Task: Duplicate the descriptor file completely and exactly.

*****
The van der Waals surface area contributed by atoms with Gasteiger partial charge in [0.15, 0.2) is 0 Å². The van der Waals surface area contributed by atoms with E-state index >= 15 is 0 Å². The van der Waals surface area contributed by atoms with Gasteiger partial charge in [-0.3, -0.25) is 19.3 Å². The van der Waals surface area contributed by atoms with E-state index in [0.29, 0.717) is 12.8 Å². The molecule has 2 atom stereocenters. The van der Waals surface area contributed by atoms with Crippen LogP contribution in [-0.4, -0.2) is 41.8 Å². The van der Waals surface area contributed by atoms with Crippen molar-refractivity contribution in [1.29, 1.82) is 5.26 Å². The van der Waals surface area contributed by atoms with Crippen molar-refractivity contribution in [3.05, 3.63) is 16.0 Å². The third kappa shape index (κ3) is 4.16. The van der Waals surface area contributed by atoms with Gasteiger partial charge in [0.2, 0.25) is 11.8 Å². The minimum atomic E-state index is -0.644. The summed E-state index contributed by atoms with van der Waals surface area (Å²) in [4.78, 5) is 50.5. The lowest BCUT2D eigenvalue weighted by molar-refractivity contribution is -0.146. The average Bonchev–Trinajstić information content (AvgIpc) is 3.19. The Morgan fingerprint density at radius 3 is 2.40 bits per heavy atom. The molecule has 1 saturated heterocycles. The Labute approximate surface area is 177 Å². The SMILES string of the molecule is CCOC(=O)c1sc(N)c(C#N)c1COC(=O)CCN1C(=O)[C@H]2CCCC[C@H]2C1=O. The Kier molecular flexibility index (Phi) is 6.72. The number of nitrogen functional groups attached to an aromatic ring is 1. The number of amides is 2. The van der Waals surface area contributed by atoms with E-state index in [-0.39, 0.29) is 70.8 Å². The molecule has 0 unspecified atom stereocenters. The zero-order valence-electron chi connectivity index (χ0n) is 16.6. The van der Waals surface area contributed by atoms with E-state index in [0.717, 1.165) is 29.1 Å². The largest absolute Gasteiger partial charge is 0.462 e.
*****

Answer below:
The van der Waals surface area contributed by atoms with Gasteiger partial charge in [0.15, 0.2) is 0 Å². The van der Waals surface area contributed by atoms with E-state index >= 15 is 0 Å². The van der Waals surface area contributed by atoms with Gasteiger partial charge in [-0.3, -0.25) is 19.3 Å². The van der Waals surface area contributed by atoms with E-state index in [0.29, 0.717) is 12.8 Å². The molecule has 2 atom stereocenters. The van der Waals surface area contributed by atoms with Crippen LogP contribution in [-0.4, -0.2) is 41.8 Å². The van der Waals surface area contributed by atoms with Crippen molar-refractivity contribution in [1.29, 1.82) is 5.26 Å². The van der Waals surface area contributed by atoms with Crippen molar-refractivity contribution in [3.05, 3.63) is 16.0 Å². The third kappa shape index (κ3) is 4.16. The van der Waals surface area contributed by atoms with Gasteiger partial charge in [0.2, 0.25) is 11.8 Å². The minimum atomic E-state index is -0.644. The summed E-state index contributed by atoms with van der Waals surface area (Å²) in [4.78, 5) is 50.5. The lowest BCUT2D eigenvalue weighted by molar-refractivity contribution is -0.146. The average Bonchev–Trinajstić information content (AvgIpc) is 3.19. The Morgan fingerprint density at radius 3 is 2.40 bits per heavy atom. The molecule has 1 saturated heterocycles. The Labute approximate surface area is 177 Å². The SMILES string of the molecule is CCOC(=O)c1sc(N)c(C#N)c1COC(=O)CCN1C(=O)[C@H]2CCCC[C@H]2C1=O. The Kier molecular flexibility index (Phi) is 6.72. The number of nitrogen functional groups attached to an aromatic ring is 1. The number of amides is 2. The van der Waals surface area contributed by atoms with E-state index in [-0.39, 0.29) is 70.8 Å². The molecule has 0 unspecified atom stereocenters. The zero-order valence-electron chi connectivity index (χ0n) is 16.6. The van der Waals surface area contributed by atoms with E-state index in [0.717, 1.165) is 29.1 Å². The largest absolute Gasteiger partial charge is 0.462 e.